Wow. I finally got around to reading the much-discussed copy of game design company Valve's employee handbook, which has been posted on the Internet for all to see. Probably to put all other handbooks to shame. And, I am impressed.
In a nutshell, it seems that Valve has taken some key principles of Laissez-Faire Capitalism and applied them to one company's corporate culture.
Here are just a few of the impressive highlights:
Valve is a flat organization. For real. No one 'tells you' what to do. You don't 'report to' anyone. As in a truly free society, it is a group of individuals who are not beholden to anyone, who are free to pursue their own ideas in a rational, voluntary fashion.
Employees choose their own work 100% of the time. Not like those other companies I described in chapter 11 of Employee Development on a Shoestring(e.g., Google, Atlassian, 3M, Facebook, and Twitter) that give people the choice for a percentage of their time. Valve employees are fully self-directed - they are not forced to follow the whims of others.
"you were not hired to fill a specific job description. You were hired to constantly be looking around for the most valuable work you could be doing. At the end of a project, you may end up well outside what you thought was your core area of expertise. There’s no rule book for choosing a project or task at Valve. But it’s useful to answer questions like these:
- of all the projects currently under way, what’s the most valuable thing I can be working on?
- Which project will have the highest direct impact on our customers? How much will the work I ship
- Is Valve not doing something that it should be doing?
- What’s interesting? What’s rewarding? What leverages my individual strengths the most?"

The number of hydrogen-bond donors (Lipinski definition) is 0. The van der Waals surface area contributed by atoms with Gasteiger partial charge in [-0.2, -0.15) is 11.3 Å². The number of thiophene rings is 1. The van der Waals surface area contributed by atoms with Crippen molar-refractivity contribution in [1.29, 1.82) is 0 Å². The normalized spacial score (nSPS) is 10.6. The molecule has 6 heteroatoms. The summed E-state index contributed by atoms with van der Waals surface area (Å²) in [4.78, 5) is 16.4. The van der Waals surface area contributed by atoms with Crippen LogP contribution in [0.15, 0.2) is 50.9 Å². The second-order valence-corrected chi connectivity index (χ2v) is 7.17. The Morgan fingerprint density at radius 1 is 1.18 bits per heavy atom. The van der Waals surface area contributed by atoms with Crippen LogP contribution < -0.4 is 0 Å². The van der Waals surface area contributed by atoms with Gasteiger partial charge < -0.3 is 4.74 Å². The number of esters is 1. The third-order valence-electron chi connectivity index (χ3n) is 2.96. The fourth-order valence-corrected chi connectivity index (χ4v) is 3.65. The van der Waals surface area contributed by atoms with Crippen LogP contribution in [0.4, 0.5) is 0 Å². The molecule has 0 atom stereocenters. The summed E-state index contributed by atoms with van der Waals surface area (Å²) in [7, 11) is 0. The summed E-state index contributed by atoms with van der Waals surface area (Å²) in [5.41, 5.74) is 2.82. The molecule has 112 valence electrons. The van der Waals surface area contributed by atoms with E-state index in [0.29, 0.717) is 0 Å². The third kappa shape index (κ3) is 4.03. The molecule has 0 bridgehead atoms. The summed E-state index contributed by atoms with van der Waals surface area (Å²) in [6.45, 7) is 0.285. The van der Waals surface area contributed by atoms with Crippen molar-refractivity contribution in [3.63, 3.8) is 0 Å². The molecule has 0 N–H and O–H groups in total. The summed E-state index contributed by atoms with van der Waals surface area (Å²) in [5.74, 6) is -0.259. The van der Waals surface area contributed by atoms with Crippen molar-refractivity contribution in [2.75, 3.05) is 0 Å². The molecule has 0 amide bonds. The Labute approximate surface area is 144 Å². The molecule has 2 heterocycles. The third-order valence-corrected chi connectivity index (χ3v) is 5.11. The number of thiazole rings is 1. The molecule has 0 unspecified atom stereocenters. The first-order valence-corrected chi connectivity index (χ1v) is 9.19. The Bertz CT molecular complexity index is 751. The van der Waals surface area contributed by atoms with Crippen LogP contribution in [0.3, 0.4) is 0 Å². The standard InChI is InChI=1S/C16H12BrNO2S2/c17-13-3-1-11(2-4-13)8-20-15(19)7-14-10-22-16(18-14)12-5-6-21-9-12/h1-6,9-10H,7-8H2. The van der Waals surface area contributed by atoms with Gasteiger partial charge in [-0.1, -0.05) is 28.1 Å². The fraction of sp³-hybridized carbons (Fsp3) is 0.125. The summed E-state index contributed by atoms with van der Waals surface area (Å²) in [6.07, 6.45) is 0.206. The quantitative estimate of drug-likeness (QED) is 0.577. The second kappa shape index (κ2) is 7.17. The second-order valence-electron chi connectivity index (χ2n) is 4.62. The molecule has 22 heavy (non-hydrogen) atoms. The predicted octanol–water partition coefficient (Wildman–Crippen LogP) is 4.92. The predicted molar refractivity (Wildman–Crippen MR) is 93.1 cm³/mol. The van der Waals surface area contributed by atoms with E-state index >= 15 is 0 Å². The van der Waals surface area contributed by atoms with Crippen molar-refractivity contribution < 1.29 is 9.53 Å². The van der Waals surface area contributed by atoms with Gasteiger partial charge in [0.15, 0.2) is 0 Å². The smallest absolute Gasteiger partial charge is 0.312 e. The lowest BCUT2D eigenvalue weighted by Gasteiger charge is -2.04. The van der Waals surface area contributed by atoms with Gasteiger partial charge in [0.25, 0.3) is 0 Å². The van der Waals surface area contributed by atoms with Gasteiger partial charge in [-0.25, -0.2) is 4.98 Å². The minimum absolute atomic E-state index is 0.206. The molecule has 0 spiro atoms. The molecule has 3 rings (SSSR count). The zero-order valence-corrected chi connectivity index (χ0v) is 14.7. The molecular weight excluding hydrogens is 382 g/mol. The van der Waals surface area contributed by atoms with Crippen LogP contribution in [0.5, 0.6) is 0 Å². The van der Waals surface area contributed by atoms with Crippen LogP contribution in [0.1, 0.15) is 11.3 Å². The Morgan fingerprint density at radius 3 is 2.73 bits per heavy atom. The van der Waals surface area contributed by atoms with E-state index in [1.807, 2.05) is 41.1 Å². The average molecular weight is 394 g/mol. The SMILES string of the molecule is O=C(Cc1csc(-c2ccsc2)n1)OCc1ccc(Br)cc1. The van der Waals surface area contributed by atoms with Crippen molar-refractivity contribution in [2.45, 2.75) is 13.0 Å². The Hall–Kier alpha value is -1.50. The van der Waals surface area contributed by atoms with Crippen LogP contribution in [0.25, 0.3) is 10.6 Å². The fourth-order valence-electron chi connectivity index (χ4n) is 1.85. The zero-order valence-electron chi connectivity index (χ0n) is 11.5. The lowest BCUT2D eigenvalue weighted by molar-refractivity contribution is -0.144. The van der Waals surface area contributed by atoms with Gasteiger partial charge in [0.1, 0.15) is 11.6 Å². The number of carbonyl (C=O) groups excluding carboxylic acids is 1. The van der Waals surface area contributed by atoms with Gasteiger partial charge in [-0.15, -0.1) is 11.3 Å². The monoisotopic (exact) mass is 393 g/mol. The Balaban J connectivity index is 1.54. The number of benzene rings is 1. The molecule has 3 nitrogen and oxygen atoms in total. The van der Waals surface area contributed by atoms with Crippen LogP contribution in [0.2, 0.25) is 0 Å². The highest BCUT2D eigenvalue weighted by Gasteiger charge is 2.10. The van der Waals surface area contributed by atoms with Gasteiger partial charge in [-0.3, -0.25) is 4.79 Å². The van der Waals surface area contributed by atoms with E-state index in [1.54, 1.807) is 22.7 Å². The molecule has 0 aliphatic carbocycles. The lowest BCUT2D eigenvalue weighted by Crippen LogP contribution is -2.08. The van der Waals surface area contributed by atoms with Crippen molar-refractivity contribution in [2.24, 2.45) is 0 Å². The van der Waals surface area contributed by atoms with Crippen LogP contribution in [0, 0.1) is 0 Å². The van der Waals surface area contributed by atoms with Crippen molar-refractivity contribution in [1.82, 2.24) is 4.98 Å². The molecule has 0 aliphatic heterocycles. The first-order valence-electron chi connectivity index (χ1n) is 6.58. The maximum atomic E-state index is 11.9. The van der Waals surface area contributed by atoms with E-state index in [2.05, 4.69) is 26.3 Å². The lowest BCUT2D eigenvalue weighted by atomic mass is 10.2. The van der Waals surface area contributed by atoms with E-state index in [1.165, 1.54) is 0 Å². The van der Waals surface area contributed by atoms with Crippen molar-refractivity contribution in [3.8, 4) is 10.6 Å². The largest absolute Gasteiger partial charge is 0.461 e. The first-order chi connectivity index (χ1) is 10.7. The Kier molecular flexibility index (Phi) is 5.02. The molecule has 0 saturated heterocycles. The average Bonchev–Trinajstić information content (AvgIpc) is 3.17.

Because all work is self-directed, it's up to employees to constantly communicate to learn about what others are working on and to let others know what they want to work on, what experience they've had, and what their strengths are (as seen in the funny 'Fig. 2-4 graphic above). Their desks have wheels and they can roll their desk to any location and work with any group of people they want to. And when they find something they are interested in, they can just get started working on it - no approval process is necessary. "You will be welcomed—there is no approval process or red tape involved. Quite the opposite—it’s your job to insert yourself wherever you think you should be." (p. 14)
Work-life Balance. Valve promotes a healthy work-life balance and effective time management. "While people occasionally choose to push themselves to work some extra hours at times when something big is going out the door, for the most part working overtime for extended periods indicates a fundamental failure in planning or communication. If this happens at Valve, it’s a sign that something needs to be reevaluated and corrected." (p. 17) This means that employees act with enlightened, rational self-interest, being productive and taking care of themselves to ensure they can remain productive.
Supply and demand hiring practices. "Hiring well is the most important thing in the universe. Nothing else comes close. It’s more important than breathing." (p. 44) Now that's a pretty unambiguous statement! Valve wants people who are highly collaborative and who possess skills that are 'T-shaped': broad-range generalists with a deep expertise in one area. And everyone is involved in the hiring process, since there are no 'managers'. Everyone is accountable for the results that are produced by their peers, so everyone has a vested interest in helping to ensure that every hire is a good fit and successfully acculturates. So while working in their own rational self-interest, all employees have an inherent interest in the success of others with whom they are interdependently linked to achieve a shared goal.
Finally, I liked how Valve also included an Epilogue in which they disclose what they're NOT good at, such as onboarding new people, mentoring, and disseminating information internally. These can become project opportunities for those employees who choose them as points of focus. Or they may just be 'warnings' to those who may feel compelled to complain about their absence, as in, "we told you so!"
What do you think - how similar is this to your company's employee handbook? How would you like to work in this kind of environment? What else do you think about this? I'd love to have a dialogue in the comments, below!